Since I'm apparently in a debunking mood...
The differences between Tennessee Whiskey and Bourbon Whiskey are similar to the differences between "whiskey" and "whisky," in that there is much less to both of those dichotomies than most people think.
I recently revisited the whiskey/whisky thing here and here.
Similarly, people will sometimes get all high-and-mighty about how Jack Daniel's isn't a bourbon, and it isn't, but as a practical matter the difference is merely technical. For all intents and purposes, Jack Daniel's and George Dickel are bourbon in all but name. If they taste different, it is because each maker crafts a slightly different flavor. Those differences in flavor have nothing to do with them being a different type.
The primary effect of the charcoal filtering process used in Tennessee is to jump-start the aging process. Many bourbon makers say it removes too much flavor, but that is inside baseball. It is fair to debate that point, but it is still a very small difference. Tennessee Whiskey is very much within the profile of Straight Bourbon Whiskey. As far as the whiskey in the bottle goes, there is no practical difference.
The fact that both Jack and George have very little rye in their mash bills probably has more to do with their similarity than the Lincoln County Process does, and the fact that modern Dickel was created in imitation of Jack has more to do with their similarity than does their type designation.
It is also similar to the whiskey/whisky delineation because it is one of those essentially trivial issues that ignorant people pontificate about and newbies agonize about unnecessarily. Whiskey/whisky is two different spellings of the same word. I say you're welcome to pick one and stick with it. Likewise, "bourbon whiskey" versus "Tennessee whiskey" is a distinction without a difference.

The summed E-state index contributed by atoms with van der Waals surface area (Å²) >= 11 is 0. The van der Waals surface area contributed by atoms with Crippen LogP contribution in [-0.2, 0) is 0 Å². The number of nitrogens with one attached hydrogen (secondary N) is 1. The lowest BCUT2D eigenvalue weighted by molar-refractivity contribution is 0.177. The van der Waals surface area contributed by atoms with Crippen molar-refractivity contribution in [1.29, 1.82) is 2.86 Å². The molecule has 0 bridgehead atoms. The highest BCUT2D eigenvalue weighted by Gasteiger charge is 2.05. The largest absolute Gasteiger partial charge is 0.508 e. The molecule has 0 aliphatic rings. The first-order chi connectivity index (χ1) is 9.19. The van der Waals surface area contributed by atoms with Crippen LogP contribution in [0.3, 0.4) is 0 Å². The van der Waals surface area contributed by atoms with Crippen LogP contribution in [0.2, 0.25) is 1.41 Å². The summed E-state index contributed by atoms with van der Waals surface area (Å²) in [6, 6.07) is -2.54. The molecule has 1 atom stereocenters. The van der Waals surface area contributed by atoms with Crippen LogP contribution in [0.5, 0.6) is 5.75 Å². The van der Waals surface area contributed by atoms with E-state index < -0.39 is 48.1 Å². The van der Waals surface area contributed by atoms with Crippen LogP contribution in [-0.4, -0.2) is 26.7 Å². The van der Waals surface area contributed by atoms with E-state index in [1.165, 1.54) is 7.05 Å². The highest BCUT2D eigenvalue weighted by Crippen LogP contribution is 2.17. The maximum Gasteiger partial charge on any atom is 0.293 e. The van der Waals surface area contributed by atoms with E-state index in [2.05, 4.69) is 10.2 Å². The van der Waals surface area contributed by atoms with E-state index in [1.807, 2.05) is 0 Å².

Also like the spelling issue, the Tennessee/Bourbon thing creates myths, some quite persistent, about what the real differences are. Many people think whiskey and whisky are two different words, not just different spellings of the same word. Likewise you hear all sort of rumors, usually about Daniel's and almost always false, based on the fact that the whiskey isn't bourbon. It also leads to people assuming that bourbon must be made in Kentucky, also false.
I am one of those people who believes that Jack and George could be labeled "straight bourbon" if they wanted to be. Reasonable people can disagree about this, but that is how I interpret the regulations. You're welcome to have an opinion, but an acquaintance with the facts might be helpful in formulating it. Just a suggestion.
As you will discover, "straight bourbon whiskey" has a lot of requirements under the law. Jack and George meet every single one of them. "Tennessee whiskey" has no requirements, except the very limited ones to merely use the term "whiskey." So, in that sense, the regs are irrelevant.
A lot of people make assumptions about why Dickel and Daniel's aren't labeled as bourbon and all of those assumptions are wrong. They aren't labeled as bourbon because they choose not to be. There are other terms about which the same thing is true, such as Kentucky whiskey, Alabama whiskey, and Small Batch whiskey. The regs are silent as to all but the term "whiskey."
Conecuh Ridge, by the way, is careful not to use the term "Alabama whiskey," even though it is Alabama's official state spirit. That's because it is made in Kentucky.